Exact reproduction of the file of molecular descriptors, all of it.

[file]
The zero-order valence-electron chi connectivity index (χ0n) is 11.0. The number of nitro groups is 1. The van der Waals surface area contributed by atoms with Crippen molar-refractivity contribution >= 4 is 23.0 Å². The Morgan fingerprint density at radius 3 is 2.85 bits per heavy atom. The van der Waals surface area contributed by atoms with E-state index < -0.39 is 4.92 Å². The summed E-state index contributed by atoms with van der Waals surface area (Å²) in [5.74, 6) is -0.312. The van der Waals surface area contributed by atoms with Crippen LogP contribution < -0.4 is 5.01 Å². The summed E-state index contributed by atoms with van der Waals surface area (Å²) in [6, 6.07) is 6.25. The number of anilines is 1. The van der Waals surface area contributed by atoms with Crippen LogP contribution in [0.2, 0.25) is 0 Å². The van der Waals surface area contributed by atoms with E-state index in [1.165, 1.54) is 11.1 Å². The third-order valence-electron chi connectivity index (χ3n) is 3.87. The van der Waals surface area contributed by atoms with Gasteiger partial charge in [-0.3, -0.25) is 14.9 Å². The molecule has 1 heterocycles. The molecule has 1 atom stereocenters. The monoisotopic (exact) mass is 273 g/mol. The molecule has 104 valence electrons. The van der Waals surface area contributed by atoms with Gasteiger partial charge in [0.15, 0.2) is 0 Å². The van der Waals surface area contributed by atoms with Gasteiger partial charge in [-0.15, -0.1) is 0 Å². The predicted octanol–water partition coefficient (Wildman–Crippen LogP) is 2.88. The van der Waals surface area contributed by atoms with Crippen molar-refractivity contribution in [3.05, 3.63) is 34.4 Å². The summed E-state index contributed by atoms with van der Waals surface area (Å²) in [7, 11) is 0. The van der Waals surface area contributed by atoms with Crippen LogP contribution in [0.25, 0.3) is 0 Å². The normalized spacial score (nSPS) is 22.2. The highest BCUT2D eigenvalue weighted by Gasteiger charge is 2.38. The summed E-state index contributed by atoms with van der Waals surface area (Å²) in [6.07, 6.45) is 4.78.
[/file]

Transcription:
The zero-order valence-electron chi connectivity index (χ0n) is 11.0. The number of nitro groups is 1. The van der Waals surface area contributed by atoms with Crippen molar-refractivity contribution >= 4 is 23.0 Å². The Morgan fingerprint density at radius 3 is 2.85 bits per heavy atom. The van der Waals surface area contributed by atoms with E-state index < -0.39 is 4.92 Å². The summed E-state index contributed by atoms with van der Waals surface area (Å²) in [5.74, 6) is -0.312. The van der Waals surface area contributed by atoms with Crippen LogP contribution < -0.4 is 5.01 Å². The summed E-state index contributed by atoms with van der Waals surface area (Å²) in [6, 6.07) is 6.25. The number of anilines is 1. The van der Waals surface area contributed by atoms with Crippen LogP contribution in [0.2, 0.25) is 0 Å². The van der Waals surface area contributed by atoms with E-state index in [1.165, 1.54) is 11.1 Å². The third-order valence-electron chi connectivity index (χ3n) is 3.87. The van der Waals surface area contributed by atoms with Gasteiger partial charge in [-0.3, -0.25) is 14.9 Å². The molecule has 1 heterocycles. The molecule has 1 atom stereocenters. The monoisotopic (exact) mass is 273 g/mol. The molecule has 104 valence electrons. The van der Waals surface area contributed by atoms with Gasteiger partial charge in [0.15, 0.2) is 0 Å². The van der Waals surface area contributed by atoms with Gasteiger partial charge in [-0.15, -0.1) is 0 Å². The predicted octanol–water partition coefficient (Wildman–Crippen LogP) is 2.88. The van der Waals surface area contributed by atoms with Crippen molar-refractivity contribution in [3.05, 3.63) is 34.4 Å². The summed E-state index contributed by atoms with van der Waals surface area (Å²) in [7, 11) is 0. The van der Waals surface area contributed by atoms with Crippen LogP contribution in [0.25, 0.3) is 0 Å². The normalized spacial score (nSPS) is 22.2. The highest BCUT2D eigenvalue weighted by Gasteiger charge is 2.38. The summed E-state index contributed by atoms with van der Waals surface area (Å²) in [6.07, 6.45) is 4.78.